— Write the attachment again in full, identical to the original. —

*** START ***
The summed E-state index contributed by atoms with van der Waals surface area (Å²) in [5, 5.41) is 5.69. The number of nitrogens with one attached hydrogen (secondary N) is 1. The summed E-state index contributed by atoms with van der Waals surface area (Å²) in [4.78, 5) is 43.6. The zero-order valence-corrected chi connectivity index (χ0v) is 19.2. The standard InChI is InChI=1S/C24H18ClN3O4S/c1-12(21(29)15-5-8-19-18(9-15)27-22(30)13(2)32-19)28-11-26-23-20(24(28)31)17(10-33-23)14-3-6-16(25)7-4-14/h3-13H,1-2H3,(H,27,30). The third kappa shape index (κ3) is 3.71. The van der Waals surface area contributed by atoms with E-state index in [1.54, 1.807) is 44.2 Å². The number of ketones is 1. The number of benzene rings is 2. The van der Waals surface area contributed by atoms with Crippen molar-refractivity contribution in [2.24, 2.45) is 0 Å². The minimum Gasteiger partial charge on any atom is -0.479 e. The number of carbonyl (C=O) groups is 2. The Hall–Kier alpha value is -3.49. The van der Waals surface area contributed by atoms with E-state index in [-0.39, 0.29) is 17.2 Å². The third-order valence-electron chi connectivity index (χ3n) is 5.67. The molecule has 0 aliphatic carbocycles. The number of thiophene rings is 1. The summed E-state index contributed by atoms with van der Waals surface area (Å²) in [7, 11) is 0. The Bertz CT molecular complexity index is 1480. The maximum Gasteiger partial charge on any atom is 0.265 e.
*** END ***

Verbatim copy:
The summed E-state index contributed by atoms with van der Waals surface area (Å²) in [5, 5.41) is 5.69. The number of nitrogens with one attached hydrogen (secondary N) is 1. The summed E-state index contributed by atoms with van der Waals surface area (Å²) in [4.78, 5) is 43.6. The zero-order valence-corrected chi connectivity index (χ0v) is 19.2. The standard InChI is InChI=1S/C24H18ClN3O4S/c1-12(21(29)15-5-8-19-18(9-15)27-22(30)13(2)32-19)28-11-26-23-20(24(28)31)17(10-33-23)14-3-6-16(25)7-4-14/h3-13H,1-2H3,(H,27,30). The third kappa shape index (κ3) is 3.71. The van der Waals surface area contributed by atoms with E-state index in [1.54, 1.807) is 44.2 Å². The number of ketones is 1. The number of benzene rings is 2. The van der Waals surface area contributed by atoms with Crippen molar-refractivity contribution in [2.24, 2.45) is 0 Å². The minimum Gasteiger partial charge on any atom is -0.479 e. The number of carbonyl (C=O) groups is 2. The Hall–Kier alpha value is -3.49. The van der Waals surface area contributed by atoms with E-state index in [-0.39, 0.29) is 17.2 Å². The third-order valence-electron chi connectivity index (χ3n) is 5.67. The molecule has 0 aliphatic carbocycles. The number of thiophene rings is 1. The summed E-state index contributed by atoms with van der Waals surface area (Å²) in [7, 11) is 0. The Bertz CT molecular complexity index is 1480. The maximum Gasteiger partial charge on any atom is 0.265 e.